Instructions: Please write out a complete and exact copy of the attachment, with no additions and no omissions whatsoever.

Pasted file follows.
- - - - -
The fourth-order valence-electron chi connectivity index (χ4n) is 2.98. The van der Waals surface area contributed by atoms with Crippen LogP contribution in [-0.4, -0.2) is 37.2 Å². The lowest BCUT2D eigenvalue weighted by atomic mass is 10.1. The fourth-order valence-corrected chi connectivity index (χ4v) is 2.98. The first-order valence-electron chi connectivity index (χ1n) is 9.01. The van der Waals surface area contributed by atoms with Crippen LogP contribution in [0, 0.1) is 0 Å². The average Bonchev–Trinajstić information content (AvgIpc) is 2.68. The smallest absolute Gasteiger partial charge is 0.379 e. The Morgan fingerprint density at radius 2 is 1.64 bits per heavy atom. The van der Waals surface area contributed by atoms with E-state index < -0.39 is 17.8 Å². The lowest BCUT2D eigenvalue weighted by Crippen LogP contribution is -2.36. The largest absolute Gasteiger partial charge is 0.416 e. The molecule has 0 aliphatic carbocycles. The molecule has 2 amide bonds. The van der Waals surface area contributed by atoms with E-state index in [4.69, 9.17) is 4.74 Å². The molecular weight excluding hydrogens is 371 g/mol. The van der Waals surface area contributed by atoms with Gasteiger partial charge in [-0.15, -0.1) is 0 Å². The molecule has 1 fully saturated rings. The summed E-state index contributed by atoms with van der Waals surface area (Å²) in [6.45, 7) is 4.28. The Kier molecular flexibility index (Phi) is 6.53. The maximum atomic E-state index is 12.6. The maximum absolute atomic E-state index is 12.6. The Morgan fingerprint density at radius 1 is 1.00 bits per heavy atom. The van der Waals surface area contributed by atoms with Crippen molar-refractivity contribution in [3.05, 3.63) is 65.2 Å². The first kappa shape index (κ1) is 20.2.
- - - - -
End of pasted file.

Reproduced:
The fourth-order valence-electron chi connectivity index (χ4n) is 2.98. The van der Waals surface area contributed by atoms with Crippen LogP contribution in [-0.4, -0.2) is 37.2 Å². The lowest BCUT2D eigenvalue weighted by atomic mass is 10.1. The fourth-order valence-corrected chi connectivity index (χ4v) is 2.98. The first-order valence-electron chi connectivity index (χ1n) is 9.01. The van der Waals surface area contributed by atoms with Crippen LogP contribution in [0, 0.1) is 0 Å². The average Bonchev–Trinajstić information content (AvgIpc) is 2.68. The smallest absolute Gasteiger partial charge is 0.379 e. The Morgan fingerprint density at radius 2 is 1.64 bits per heavy atom. The van der Waals surface area contributed by atoms with E-state index < -0.39 is 17.8 Å². The lowest BCUT2D eigenvalue weighted by Crippen LogP contribution is -2.36. The largest absolute Gasteiger partial charge is 0.416 e. The molecule has 0 aliphatic carbocycles. The molecule has 2 amide bonds. The van der Waals surface area contributed by atoms with E-state index in [4.69, 9.17) is 4.74 Å². The molecular weight excluding hydrogens is 371 g/mol. The van der Waals surface area contributed by atoms with Gasteiger partial charge in [-0.15, -0.1) is 0 Å². The molecule has 1 fully saturated rings. The summed E-state index contributed by atoms with van der Waals surface area (Å²) in [6.45, 7) is 4.28. The Kier molecular flexibility index (Phi) is 6.53. The maximum atomic E-state index is 12.6. The maximum absolute atomic E-state index is 12.6. The Morgan fingerprint density at radius 1 is 1.00 bits per heavy atom. The van der Waals surface area contributed by atoms with Crippen molar-refractivity contribution in [3.05, 3.63) is 65.2 Å². The first kappa shape index (κ1) is 20.2.